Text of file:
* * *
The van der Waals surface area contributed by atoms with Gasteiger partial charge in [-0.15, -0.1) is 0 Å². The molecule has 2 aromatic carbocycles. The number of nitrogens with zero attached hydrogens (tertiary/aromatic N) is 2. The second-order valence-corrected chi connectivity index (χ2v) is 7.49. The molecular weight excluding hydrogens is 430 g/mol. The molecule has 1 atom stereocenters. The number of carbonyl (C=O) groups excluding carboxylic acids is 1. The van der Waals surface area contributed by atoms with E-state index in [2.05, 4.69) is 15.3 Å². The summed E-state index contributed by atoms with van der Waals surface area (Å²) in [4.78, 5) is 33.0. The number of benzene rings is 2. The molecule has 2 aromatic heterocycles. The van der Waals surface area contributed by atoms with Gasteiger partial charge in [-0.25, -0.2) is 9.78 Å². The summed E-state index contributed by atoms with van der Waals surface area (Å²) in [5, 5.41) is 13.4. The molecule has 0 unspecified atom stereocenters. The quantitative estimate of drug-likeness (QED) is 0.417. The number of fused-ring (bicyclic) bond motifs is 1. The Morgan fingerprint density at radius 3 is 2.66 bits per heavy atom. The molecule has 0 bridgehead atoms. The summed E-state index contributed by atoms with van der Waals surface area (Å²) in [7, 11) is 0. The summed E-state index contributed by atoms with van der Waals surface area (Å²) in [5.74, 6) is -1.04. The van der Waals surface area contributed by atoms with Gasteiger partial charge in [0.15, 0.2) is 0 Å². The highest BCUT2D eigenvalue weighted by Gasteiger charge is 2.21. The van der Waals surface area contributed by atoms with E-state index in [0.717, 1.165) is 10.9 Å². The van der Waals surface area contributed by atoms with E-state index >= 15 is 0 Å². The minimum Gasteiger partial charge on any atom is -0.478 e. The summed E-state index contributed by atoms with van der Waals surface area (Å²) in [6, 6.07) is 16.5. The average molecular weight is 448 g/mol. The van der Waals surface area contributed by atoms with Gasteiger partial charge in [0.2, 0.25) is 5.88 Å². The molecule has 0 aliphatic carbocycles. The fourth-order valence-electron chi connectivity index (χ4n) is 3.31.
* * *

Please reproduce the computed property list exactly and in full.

The van der Waals surface area contributed by atoms with Gasteiger partial charge in [-0.15, -0.1) is 0 Å². The molecule has 2 aromatic carbocycles. The number of nitrogens with zero attached hydrogens (tertiary/aromatic N) is 2. The second-order valence-corrected chi connectivity index (χ2v) is 7.49. The molecular weight excluding hydrogens is 430 g/mol. The molecule has 1 atom stereocenters. The number of carbonyl (C=O) groups excluding carboxylic acids is 1. The van der Waals surface area contributed by atoms with E-state index in [2.05, 4.69) is 15.3 Å². The summed E-state index contributed by atoms with van der Waals surface area (Å²) in [4.78, 5) is 33.0. The number of benzene rings is 2. The molecule has 2 aromatic heterocycles. The van der Waals surface area contributed by atoms with Gasteiger partial charge in [-0.25, -0.2) is 9.78 Å². The summed E-state index contributed by atoms with van der Waals surface area (Å²) in [5, 5.41) is 13.4. The molecule has 0 unspecified atom stereocenters. The quantitative estimate of drug-likeness (QED) is 0.417. The number of fused-ring (bicyclic) bond motifs is 1. The Morgan fingerprint density at radius 3 is 2.66 bits per heavy atom. The molecule has 0 bridgehead atoms. The summed E-state index contributed by atoms with van der Waals surface area (Å²) in [7, 11) is 0. The summed E-state index contributed by atoms with van der Waals surface area (Å²) in [5.74, 6) is -1.04. The van der Waals surface area contributed by atoms with Gasteiger partial charge in [0.15, 0.2) is 0 Å². The highest BCUT2D eigenvalue weighted by Gasteiger charge is 2.21. The van der Waals surface area contributed by atoms with E-state index in [0.717, 1.165) is 10.9 Å². The van der Waals surface area contributed by atoms with E-state index >= 15 is 0 Å². The minimum Gasteiger partial charge on any atom is -0.478 e. The summed E-state index contributed by atoms with van der Waals surface area (Å²) in [6, 6.07) is 16.5. The average molecular weight is 448 g/mol. The van der Waals surface area contributed by atoms with Gasteiger partial charge in [0.2, 0.25) is 5.88 Å². The molecule has 0 aliphatic carbocycles. The fourth-order valence-electron chi connectivity index (χ4n) is 3.31.